Subject: Re: [boost] [Review] Boost.Endian mini-review
From: Paul A. Bristow (pbristow_at_[hidden])
Date: 2015-01-30 05:25:27
> -----Original Message-----
> From: Boost [mailto:boost-bounces_at_[hidden]] On Behalf Of Beman Dawes
> Sent: 27 January 2015 13:50
> To: Boost Developers List
> Subject: Re: [boost] [Review] Boost.Endian mini-review
> On Mon, Jan 26, 2015 at 11:25 PM, Cliff Green <cliffg_at_[hidden]> wrote:
> >> Is the library ready to be added to Boost releases?
> > Yes.
> > I have used Beman's Endian library from 2011 extensively and have been
> > completely satisfied by it. This newer version provides the original
> > functionality plus adds extensive new useful functionality (and will
> > allow me to replace some of my "homegrown" endian utility code).
> > However, I do have concern about one aspect of the new functionality
> > (or maybe I didn't read deep enough in the docs) - floating point
> > endian reversal functions which return by value.
> > Unless something has significantly changed in the last few years,
> > swapping and returning floating point values is likely to silently
> > change bits for certain bit patterns / values. In particular,
> > returning by value will normalize some values (I assume as part of
> > loading or accessing the value into floating point CPU registers).
> > There may be other floating point characteristics that silently change
> > the bits dealing with NaN and infinity values (but I'm far from an expert on floating point
> > I've never seen the normalization happen for in-place swapping of
> > floating point values, only when returning by value.
> > This means that, for certain values of x, where x is floating point:
> > endian_reverse(endian_reverse(x)) != x. (Note that for integers,
> > endian_reverse(endian_reverse(x)) == x, for all possible values of x.)
> > Maybe I missed something in the docs where the normalization is turned
> > off, or an exception thrown, or somehow this situation is addressed
> > (and again, it's only for the conversion functions returning by
> > value). Some of the Boost floating point / computation experts might want to chime in.
> > I've worked in multiple projects that blithely swapped floating point
> > values in various distributed processing environments, rarely paying
> > attention to these kinds of issues (as well as more obvious issues,
> > like whether all systems were IEEE 754 or not), and most of the time
> > they were "lucky", happening to write home-grown code that swapped in
> > place and was careful not to move the swapped floating point values
> > out of buffers before reading or writing. I always mentioned this code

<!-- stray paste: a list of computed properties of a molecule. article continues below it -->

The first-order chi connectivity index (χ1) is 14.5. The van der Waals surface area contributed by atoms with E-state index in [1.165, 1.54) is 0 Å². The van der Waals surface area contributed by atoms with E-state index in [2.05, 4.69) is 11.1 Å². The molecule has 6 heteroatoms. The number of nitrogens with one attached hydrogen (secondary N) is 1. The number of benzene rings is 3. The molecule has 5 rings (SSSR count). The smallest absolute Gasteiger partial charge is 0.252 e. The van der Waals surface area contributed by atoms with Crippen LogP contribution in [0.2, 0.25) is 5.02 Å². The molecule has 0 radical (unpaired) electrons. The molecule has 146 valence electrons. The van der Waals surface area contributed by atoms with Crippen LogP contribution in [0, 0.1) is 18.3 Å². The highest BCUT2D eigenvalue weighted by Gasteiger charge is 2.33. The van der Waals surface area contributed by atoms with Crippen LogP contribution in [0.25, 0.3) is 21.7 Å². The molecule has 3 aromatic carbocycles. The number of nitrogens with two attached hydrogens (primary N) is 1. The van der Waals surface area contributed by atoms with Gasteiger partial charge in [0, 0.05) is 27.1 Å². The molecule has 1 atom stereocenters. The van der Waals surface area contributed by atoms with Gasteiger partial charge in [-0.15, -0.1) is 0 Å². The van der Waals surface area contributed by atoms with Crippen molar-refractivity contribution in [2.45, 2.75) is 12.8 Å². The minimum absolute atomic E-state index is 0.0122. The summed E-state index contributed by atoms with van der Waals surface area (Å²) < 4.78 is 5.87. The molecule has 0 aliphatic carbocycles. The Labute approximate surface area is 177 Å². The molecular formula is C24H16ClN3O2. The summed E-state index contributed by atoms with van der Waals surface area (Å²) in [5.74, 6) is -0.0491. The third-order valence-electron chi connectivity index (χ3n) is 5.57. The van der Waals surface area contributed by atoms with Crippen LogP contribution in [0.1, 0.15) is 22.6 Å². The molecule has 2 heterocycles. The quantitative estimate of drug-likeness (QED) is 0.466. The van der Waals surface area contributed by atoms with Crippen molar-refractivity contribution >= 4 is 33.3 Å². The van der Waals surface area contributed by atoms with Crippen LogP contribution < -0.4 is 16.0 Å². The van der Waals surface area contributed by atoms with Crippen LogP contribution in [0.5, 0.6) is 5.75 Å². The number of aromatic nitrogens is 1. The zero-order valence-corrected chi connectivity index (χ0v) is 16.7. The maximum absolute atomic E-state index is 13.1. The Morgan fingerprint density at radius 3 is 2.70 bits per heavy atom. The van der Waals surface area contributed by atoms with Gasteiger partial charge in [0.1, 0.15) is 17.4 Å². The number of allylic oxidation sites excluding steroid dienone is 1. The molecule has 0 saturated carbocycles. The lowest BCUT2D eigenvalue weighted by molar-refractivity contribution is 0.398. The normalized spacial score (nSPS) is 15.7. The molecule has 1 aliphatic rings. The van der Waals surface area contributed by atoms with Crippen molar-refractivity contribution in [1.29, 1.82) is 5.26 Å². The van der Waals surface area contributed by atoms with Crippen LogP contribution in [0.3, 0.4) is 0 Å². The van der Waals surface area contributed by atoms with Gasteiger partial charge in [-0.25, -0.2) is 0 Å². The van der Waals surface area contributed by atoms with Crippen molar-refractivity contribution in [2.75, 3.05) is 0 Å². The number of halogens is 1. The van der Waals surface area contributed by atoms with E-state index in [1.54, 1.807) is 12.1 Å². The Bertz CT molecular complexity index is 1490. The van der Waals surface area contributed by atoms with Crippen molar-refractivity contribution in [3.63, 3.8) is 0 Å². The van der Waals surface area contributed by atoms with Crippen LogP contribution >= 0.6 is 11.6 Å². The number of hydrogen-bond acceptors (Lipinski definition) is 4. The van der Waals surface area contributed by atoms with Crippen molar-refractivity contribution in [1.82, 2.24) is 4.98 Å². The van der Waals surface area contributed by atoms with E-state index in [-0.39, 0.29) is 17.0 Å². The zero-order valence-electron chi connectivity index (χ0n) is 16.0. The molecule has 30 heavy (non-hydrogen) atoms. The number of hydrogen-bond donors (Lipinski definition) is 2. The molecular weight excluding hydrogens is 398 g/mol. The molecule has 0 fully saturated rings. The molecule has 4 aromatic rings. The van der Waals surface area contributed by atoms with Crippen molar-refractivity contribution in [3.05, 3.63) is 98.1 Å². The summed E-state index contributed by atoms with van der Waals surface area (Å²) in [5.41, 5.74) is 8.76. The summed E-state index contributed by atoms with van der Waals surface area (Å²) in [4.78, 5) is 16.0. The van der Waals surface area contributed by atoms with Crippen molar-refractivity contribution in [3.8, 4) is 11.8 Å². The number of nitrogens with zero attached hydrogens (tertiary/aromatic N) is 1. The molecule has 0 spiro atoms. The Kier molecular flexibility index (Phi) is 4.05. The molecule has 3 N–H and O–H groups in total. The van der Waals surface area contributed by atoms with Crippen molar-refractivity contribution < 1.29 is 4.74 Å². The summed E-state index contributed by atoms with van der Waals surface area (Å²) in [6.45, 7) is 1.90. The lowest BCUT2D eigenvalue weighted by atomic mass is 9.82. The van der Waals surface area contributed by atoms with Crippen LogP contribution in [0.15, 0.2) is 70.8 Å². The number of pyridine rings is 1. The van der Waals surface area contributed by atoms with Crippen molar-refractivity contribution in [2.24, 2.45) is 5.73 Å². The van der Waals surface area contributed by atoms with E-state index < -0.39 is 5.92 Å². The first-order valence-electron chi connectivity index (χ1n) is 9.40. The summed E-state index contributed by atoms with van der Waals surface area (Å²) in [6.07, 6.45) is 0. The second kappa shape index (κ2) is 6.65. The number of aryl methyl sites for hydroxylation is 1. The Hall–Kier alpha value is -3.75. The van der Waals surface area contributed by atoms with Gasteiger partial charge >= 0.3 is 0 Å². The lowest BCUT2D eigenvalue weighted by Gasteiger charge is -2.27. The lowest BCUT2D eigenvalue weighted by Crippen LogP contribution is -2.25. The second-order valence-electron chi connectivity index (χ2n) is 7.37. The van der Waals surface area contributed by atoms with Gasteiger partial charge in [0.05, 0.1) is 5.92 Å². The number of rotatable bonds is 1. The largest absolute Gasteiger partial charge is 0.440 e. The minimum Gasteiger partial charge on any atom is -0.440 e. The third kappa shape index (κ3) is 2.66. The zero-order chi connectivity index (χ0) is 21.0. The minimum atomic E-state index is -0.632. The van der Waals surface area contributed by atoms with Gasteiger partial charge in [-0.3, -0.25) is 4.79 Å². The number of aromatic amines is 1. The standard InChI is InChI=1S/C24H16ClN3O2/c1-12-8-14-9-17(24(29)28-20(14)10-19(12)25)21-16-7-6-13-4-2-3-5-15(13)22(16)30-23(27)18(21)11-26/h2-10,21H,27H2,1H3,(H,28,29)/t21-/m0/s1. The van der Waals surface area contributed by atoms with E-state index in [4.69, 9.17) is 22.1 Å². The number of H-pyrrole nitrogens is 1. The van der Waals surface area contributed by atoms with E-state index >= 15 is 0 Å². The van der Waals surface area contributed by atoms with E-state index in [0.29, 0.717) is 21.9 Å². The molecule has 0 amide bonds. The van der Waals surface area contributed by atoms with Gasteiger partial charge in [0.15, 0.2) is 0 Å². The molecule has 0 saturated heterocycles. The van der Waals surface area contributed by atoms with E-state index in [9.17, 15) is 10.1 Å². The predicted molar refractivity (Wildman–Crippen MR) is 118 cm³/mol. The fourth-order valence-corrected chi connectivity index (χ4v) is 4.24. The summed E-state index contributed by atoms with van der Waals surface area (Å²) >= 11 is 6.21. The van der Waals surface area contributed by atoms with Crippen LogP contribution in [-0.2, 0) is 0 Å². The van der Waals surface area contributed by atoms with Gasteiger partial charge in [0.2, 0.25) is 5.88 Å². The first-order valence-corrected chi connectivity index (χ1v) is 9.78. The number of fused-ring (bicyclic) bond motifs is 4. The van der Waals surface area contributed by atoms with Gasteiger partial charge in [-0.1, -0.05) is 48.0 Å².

> > was brittle and to pay attention or document the brittleness.
> Thank you very much for this post! You have identified a serious weakness.
> The underlying problem is that I have virtually no experience with floating-point issues. So if
you or others
> could help improve endian floating point support, it will be greatly appreciated.
> Here are some areas where help is needed:
> * Recommendations for changes to the library interface for floating point. For example,
> return by value functions.
> * Test cases that probe for errors you have seen in the past or that you worry about.
> * Suggestions about warnings or other changes you would like to see made to the docs.
> * Should the implementation refuse to compile (i.e. #error) on no-IEEE
> 754 systems? If so, how to implement?
> * Anything else that you can think of to improve FP support.
The proof of the pudding is in the eating.
I'd suggest that *testing interoperability* is the key precaution that you should advise.
It should obviously be between all possible combinations of processor hardware types.
The test should include a range of floating-point values from min to max,
and include NaN and infinity unless it is certain that they will never occur.
(Unless very special precautions are taken, then infinity and NaN are like to rear their ugly heads
at some time - probably when you least want to see them!)
It must be possible to 'round-trip' all floating-point values.
You can't test all possible values (except for 32-bit float - 64-bit double takes about 50 years at
current processor speeds ;-)
but you can chose values (floating-point bit patterns) at random for a test lasting some minutes or
(This was the only way that I found to check for failures in Microsoft cout - cin round-tripping (a
feature not a bug) that are relevant to serialization).
--- Paul A. Bristow Prizet Farmhouse Kendal UK LA8 8AB +44 (0) 1539 561830
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